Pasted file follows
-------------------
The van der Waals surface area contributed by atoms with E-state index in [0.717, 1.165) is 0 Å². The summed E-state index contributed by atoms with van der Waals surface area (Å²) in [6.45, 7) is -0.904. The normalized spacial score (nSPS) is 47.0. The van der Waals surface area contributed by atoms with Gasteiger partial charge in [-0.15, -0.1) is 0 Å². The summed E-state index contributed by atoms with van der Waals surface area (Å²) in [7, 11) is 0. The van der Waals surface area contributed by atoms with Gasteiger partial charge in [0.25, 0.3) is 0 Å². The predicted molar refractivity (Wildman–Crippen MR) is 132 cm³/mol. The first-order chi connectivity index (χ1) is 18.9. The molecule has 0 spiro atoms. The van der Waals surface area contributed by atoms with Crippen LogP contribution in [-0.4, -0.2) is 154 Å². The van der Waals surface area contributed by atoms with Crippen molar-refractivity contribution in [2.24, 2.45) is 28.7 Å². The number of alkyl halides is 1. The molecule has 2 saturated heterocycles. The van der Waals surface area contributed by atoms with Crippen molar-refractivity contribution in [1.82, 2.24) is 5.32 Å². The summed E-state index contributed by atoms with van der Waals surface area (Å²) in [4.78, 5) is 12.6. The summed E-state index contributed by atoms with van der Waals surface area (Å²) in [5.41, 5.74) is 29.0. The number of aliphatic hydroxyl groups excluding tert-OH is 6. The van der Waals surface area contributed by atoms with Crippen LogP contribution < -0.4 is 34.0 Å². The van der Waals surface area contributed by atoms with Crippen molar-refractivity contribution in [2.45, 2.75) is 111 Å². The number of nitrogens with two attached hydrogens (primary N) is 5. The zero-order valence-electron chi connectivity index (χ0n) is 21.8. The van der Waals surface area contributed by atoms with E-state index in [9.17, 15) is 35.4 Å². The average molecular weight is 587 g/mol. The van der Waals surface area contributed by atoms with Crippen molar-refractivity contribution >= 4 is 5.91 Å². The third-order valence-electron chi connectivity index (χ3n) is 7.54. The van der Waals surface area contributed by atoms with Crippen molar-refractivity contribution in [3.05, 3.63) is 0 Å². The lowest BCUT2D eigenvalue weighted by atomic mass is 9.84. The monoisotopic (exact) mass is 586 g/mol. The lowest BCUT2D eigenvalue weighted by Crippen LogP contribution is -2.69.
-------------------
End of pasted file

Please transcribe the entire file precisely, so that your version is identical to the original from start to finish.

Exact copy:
The van der Waals surface area contributed by atoms with E-state index in [0.717, 1.165) is 0 Å². The summed E-state index contributed by atoms with van der Waals surface area (Å²) in [6.45, 7) is -0.904. The normalized spacial score (nSPS) is 47.0. The van der Waals surface area contributed by atoms with Gasteiger partial charge in [-0.15, -0.1) is 0 Å². The summed E-state index contributed by atoms with van der Waals surface area (Å²) in [7, 11) is 0. The van der Waals surface area contributed by atoms with Gasteiger partial charge in [0.25, 0.3) is 0 Å². The predicted molar refractivity (Wildman–Crippen MR) is 132 cm³/mol. The first-order chi connectivity index (χ1) is 18.9. The molecule has 0 spiro atoms. The van der Waals surface area contributed by atoms with Crippen LogP contribution in [-0.4, -0.2) is 154 Å². The van der Waals surface area contributed by atoms with Crippen molar-refractivity contribution in [2.24, 2.45) is 28.7 Å². The number of alkyl halides is 1. The molecule has 2 saturated heterocycles. The van der Waals surface area contributed by atoms with Crippen molar-refractivity contribution in [1.82, 2.24) is 5.32 Å². The summed E-state index contributed by atoms with van der Waals surface area (Å²) in [4.78, 5) is 12.6. The summed E-state index contributed by atoms with van der Waals surface area (Å²) in [5.41, 5.74) is 29.0. The number of aliphatic hydroxyl groups excluding tert-OH is 6. The van der Waals surface area contributed by atoms with Crippen LogP contribution < -0.4 is 34.0 Å². The van der Waals surface area contributed by atoms with Crippen molar-refractivity contribution in [2.45, 2.75) is 111 Å². The number of nitrogens with two attached hydrogens (primary N) is 5. The zero-order valence-electron chi connectivity index (χ0n) is 21.8. The van der Waals surface area contributed by atoms with E-state index in [9.17, 15) is 35.4 Å². The average molecular weight is 587 g/mol. The van der Waals surface area contributed by atoms with Crippen molar-refractivity contribution >= 4 is 5.91 Å². The third-order valence-electron chi connectivity index (χ3n) is 7.54. The van der Waals surface area contributed by atoms with Crippen molar-refractivity contribution in [3.05, 3.63) is 0 Å². The lowest BCUT2D eigenvalue weighted by atomic mass is 9.84. The monoisotopic (exact) mass is 586 g/mol. The lowest BCUT2D eigenvalue weighted by Crippen LogP contribution is -2.69.